A nice technique to implement in reference services

It is quite interesting for me to read these posts about librarian careers and reflections on ILS experience written by everyone from multiple perspectives. As an international student who received my bachelor’s degree in library and information science in Taiwan, I would like to share some knowledge and techniques that I don’t see many discussions about in the ILS department but that I gained and was really interested in when I was an undergraduate student. I have been interested in information seeking behavior and information psychology for a few years. In ILS, many courses mention accessibility and usability of resources for library patrons, but I haven’t noticed any of them that provides particular knowledge or discussions on user’s information seeking behavior and their mental models. Although it sounds somewhat boring because there’re too many theories in this field, I still think it’s crucially important for us, especially as a PSA or reference librarian, to have a further understanding on why patrons need information, what they really need, and why they try to gain information through specific ways and not others.

I am sharing an old technique, but it still works nicely and effectively in a reference interview. I benefit a lot from the “Neutral Questioning” technique when providing reference services. Neutral Questioning is a reference interview technique based on Brenda Dervin’s sense-making theory. This technique enables library patrons to freely express their information needs, but at the same time it also allows reference librarians to remain in control of the conversation by focusing on three important elements in seeking information and information use: “situation”, “gap”, and “use”.

In short, “Neutral Questioning” encourages interviewers (reference librarians) to ask as many neutral questions as possible, not just closed questions (YES/NO questions) nor open questions that can be freely answered. In many cases, patrons come to the desk without a clear understanding of their questions and need, and might not be able to give certain answers to questions asked by reference librarians. Therefore, at this point, we should ask neutral questions that allow patrons to freely express detailed clues to the questions rather than closed questions that might block patrons from explaining their need in another way.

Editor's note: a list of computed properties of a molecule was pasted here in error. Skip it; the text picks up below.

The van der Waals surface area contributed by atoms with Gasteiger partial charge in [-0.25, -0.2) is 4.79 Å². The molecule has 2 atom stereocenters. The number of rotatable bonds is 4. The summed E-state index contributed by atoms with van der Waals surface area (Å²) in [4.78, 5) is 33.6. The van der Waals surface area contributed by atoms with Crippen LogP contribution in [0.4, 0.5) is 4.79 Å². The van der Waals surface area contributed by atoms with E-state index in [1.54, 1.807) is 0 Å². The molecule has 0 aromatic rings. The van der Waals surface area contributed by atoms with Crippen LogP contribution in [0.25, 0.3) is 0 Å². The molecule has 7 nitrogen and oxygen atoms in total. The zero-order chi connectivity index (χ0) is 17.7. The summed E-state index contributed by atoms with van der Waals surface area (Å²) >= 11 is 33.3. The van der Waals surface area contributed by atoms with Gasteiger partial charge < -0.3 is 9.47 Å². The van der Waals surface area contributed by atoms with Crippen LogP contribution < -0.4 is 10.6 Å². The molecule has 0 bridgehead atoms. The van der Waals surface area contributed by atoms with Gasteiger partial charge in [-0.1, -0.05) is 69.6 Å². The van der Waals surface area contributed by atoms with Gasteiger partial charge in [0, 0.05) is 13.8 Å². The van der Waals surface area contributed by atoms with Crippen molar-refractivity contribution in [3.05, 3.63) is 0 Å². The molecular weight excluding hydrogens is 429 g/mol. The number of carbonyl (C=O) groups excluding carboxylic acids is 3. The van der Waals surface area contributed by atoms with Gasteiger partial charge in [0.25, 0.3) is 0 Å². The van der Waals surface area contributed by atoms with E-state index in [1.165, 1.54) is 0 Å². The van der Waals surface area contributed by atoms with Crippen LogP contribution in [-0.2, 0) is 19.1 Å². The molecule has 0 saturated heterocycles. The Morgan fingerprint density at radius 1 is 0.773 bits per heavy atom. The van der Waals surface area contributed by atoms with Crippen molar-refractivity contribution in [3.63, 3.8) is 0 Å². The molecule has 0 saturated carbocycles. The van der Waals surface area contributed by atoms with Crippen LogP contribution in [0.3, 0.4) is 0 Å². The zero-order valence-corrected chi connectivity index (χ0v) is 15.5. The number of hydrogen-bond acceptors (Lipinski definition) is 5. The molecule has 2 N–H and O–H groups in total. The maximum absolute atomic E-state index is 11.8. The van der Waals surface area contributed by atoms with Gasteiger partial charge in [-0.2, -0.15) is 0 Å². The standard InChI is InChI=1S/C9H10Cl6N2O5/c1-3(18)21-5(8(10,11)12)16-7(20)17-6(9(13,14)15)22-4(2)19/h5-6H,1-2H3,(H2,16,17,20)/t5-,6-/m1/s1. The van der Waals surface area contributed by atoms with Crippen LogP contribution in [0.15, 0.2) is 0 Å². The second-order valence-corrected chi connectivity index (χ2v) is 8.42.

For example, instead of asking a closed question like “Are you looking for books or journal articles?”, a neutral question like “What types of resources are you interested in?” might be a better choice to let patrons express more detailed information about their need. For my personal experience, it was a little bit difficult to implement Neutral Questioning technique at the beginning, because I normally wanted to get exact answers from patrons for judging what’s the next step I need to do. Should I search OPAC or article-based databases? Should I search a multi-discipline full-text platform like OneSearch@IU or A&I databases in a certain discipline like ERIC or PubMed? A closed question might help me make the judgement but at the same time keep patrons from saying what they would like to say, because they were answering the questions among the choices I gave them based on my personal assumption, not their real need. However, after I had consciously reminded myself to ask more neutral questions when doing a reference interview for a few months, I found it actually helped me a lot in understanding patron’s questions effectively and efficiently. It not only significantly decreased the misunderstanding between patrons and me, but also saved time for me to precisely locate resources that can really benefit patrons in their research.